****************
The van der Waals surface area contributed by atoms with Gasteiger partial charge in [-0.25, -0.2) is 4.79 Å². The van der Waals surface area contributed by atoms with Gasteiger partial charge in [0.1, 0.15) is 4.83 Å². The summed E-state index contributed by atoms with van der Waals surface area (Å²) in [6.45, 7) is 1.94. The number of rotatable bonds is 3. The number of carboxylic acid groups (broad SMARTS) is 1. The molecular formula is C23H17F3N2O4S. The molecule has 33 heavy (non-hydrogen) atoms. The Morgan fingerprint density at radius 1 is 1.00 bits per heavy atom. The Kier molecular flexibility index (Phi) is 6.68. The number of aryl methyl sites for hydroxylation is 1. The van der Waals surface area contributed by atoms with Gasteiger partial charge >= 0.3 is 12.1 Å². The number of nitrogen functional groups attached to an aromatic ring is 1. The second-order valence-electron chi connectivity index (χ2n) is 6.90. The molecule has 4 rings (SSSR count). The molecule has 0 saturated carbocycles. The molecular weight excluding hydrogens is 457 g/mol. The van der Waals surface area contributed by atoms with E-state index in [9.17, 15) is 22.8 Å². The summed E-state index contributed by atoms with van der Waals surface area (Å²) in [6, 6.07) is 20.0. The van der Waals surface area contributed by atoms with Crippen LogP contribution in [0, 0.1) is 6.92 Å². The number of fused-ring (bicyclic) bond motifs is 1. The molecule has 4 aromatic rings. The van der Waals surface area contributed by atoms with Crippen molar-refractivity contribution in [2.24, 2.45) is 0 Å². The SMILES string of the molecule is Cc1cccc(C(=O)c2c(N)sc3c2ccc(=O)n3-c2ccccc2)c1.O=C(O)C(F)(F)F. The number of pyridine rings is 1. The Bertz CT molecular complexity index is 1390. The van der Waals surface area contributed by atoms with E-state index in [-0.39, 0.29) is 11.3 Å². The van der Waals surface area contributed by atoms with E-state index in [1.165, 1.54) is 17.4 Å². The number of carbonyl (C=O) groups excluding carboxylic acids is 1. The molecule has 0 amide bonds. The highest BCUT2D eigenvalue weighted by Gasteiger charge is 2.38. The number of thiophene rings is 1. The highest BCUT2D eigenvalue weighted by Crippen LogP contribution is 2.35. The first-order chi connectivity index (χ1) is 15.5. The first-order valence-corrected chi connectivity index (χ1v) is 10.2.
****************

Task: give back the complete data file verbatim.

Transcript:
The van der Waals surface area contributed by atoms with Gasteiger partial charge in [-0.25, -0.2) is 4.79 Å². The van der Waals surface area contributed by atoms with Gasteiger partial charge in [0.1, 0.15) is 4.83 Å². The summed E-state index contributed by atoms with van der Waals surface area (Å²) in [6.45, 7) is 1.94. The number of rotatable bonds is 3. The number of carboxylic acid groups (broad SMARTS) is 1. The molecular formula is C23H17F3N2O4S. The molecule has 33 heavy (non-hydrogen) atoms. The Morgan fingerprint density at radius 1 is 1.00 bits per heavy atom. The Kier molecular flexibility index (Phi) is 6.68. The number of aryl methyl sites for hydroxylation is 1. The van der Waals surface area contributed by atoms with Gasteiger partial charge >= 0.3 is 12.1 Å². The number of nitrogen functional groups attached to an aromatic ring is 1. The second-order valence-electron chi connectivity index (χ2n) is 6.90. The molecule has 4 rings (SSSR count). The molecule has 0 saturated carbocycles. The molecular weight excluding hydrogens is 457 g/mol. The van der Waals surface area contributed by atoms with E-state index in [9.17, 15) is 22.8 Å². The summed E-state index contributed by atoms with van der Waals surface area (Å²) in [6, 6.07) is 20.0. The van der Waals surface area contributed by atoms with Crippen LogP contribution in [0, 0.1) is 6.92 Å². The number of fused-ring (bicyclic) bond motifs is 1. The molecule has 4 aromatic rings. The van der Waals surface area contributed by atoms with Crippen molar-refractivity contribution in [2.24, 2.45) is 0 Å². The SMILES string of the molecule is Cc1cccc(C(=O)c2c(N)sc3c2ccc(=O)n3-c2ccccc2)c1.O=C(O)C(F)(F)F. The number of pyridine rings is 1. The Bertz CT molecular complexity index is 1390. The van der Waals surface area contributed by atoms with E-state index in [-0.39, 0.29) is 11.3 Å². The van der Waals surface area contributed by atoms with E-state index in [1.165, 1.54) is 17.4 Å². The number of carbonyl (C=O) groups excluding carboxylic acids is 1. The molecule has 0 amide bonds. The highest BCUT2D eigenvalue weighted by Gasteiger charge is 2.38. The number of thiophene rings is 1. The highest BCUT2D eigenvalue weighted by Crippen LogP contribution is 2.35. The first-order chi connectivity index (χ1) is 15.5. The first-order valence-corrected chi connectivity index (χ1v) is 10.2.